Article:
Abstract

The birth of the solar system (over 4 billion years) is speculated to have happened from a nebula, swirling and compacting in localized regions to eventually form the Sun and planets. This complex process consists of numerous changes and intermediary steps, yet to be fully understood. Carbonaceous chondritic meteorites are relics of that process and therefore have potential to reveal information about the formation history. Several theories have been formulated linking their composition to planet formation. This study focusses on two carbonaceous chondritic specimens, Allende and Bali, both of the group CV and petrologic type 3. CV meteorites are abundant in inclusions (e.g. chondrules), which are considered the oldest objects to have formed in the solar system. Samples were studied using micro-Raman spectroscopy, scanning electron microscopy and energy dispersive X-ray spectroscopy (SEM/EDS). Chondrules were identified in the Allende sample, while Bali had several irregular inclusions and small crystals. These other inclusions were refractory inclusions rich in Ca and Al. Elements common to both were: O, Si, Fe, Mg, C and S. Ni, Ca and Al were also present but varied in relative percentage weight in each sample. Bali had several Fe-Ni spots, while no such spots were identified in Allende. S-rims were seen around inclusions in both, as was the Fe/Mg complementarity between matrix and inclusion. Minerals found in both were graphitic carbon and Mg-rich olivine. Allende also contained pyroxene and quartz; while Bali had larnite, magnetite and awaruite. Information obtained about the parent bodies of these samples includes their peak metamorphic temperatures and extent of secondary alterations (post-accretion). Allende was found to be more metamorphosed than Bali. Possible implications from the obtained results have been discussed in the light of planet formation models, such as that the formation of the inclusions and surrounding matrix could have taken place in the same local nebular region. Overall, the findings from this study agree well with literature and add to the studies conducted within the planet formation community.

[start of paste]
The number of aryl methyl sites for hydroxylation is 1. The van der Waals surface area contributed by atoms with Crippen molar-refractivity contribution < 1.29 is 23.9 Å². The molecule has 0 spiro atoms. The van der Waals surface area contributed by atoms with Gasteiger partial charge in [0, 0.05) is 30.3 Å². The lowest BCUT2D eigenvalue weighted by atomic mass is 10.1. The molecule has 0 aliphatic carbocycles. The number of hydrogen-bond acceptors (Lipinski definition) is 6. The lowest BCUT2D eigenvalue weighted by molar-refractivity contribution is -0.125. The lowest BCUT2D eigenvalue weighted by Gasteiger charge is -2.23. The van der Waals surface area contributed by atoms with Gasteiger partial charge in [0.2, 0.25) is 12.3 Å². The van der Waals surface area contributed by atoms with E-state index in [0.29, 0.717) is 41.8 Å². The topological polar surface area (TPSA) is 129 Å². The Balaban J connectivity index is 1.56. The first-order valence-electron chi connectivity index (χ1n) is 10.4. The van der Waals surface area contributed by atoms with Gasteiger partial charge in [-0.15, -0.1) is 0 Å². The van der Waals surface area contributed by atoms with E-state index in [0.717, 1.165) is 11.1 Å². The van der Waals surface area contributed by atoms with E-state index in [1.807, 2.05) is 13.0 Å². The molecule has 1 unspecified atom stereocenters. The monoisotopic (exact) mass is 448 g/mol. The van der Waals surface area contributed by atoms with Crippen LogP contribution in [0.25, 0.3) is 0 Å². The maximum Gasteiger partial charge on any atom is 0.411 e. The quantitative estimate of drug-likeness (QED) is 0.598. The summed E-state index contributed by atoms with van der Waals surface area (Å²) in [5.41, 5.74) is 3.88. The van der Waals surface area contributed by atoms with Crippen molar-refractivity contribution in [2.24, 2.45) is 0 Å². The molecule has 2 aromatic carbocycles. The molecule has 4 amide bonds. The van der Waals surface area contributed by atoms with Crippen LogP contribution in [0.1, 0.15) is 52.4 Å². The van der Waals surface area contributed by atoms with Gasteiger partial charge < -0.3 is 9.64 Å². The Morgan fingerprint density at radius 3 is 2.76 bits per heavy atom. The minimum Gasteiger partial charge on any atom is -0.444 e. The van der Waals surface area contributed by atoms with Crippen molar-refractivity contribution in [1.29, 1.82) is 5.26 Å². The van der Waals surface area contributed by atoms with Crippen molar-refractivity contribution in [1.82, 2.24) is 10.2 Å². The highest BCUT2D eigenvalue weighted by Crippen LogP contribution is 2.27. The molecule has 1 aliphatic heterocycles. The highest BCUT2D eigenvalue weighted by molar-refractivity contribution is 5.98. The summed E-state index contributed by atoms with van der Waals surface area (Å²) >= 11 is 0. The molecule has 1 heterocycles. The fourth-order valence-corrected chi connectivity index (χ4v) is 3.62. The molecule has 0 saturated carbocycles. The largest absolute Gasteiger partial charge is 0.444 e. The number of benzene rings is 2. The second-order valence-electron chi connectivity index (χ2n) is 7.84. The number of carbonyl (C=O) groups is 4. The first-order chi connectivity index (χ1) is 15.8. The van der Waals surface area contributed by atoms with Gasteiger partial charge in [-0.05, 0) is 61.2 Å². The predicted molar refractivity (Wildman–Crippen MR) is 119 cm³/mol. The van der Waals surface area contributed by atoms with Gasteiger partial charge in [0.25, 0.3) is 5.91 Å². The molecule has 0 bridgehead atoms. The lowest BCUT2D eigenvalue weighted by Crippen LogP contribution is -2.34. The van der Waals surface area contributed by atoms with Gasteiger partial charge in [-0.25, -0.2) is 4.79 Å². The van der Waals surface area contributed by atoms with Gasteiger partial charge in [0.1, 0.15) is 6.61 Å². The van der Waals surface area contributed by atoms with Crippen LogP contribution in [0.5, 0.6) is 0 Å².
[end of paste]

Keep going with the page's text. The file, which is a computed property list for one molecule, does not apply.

Advisor

Analía Dall'Asén

Committee Member

Andrew Roberts

Committee Member

Steven Losh

Date of Degree

2018

Language

english

Document Type

Thesis

Degree

Master of Science (MS)

Department

Physics and Astronomy

College

Science, Engineering and Technology

Creative Commons License

Creative Commons Attribution-Noncommercial-No Derivative Works 4.0 License
This work is licensed under a Creative Commons Attribution-Noncommercial-No Derivative Works 4.0 License.

Share

COinS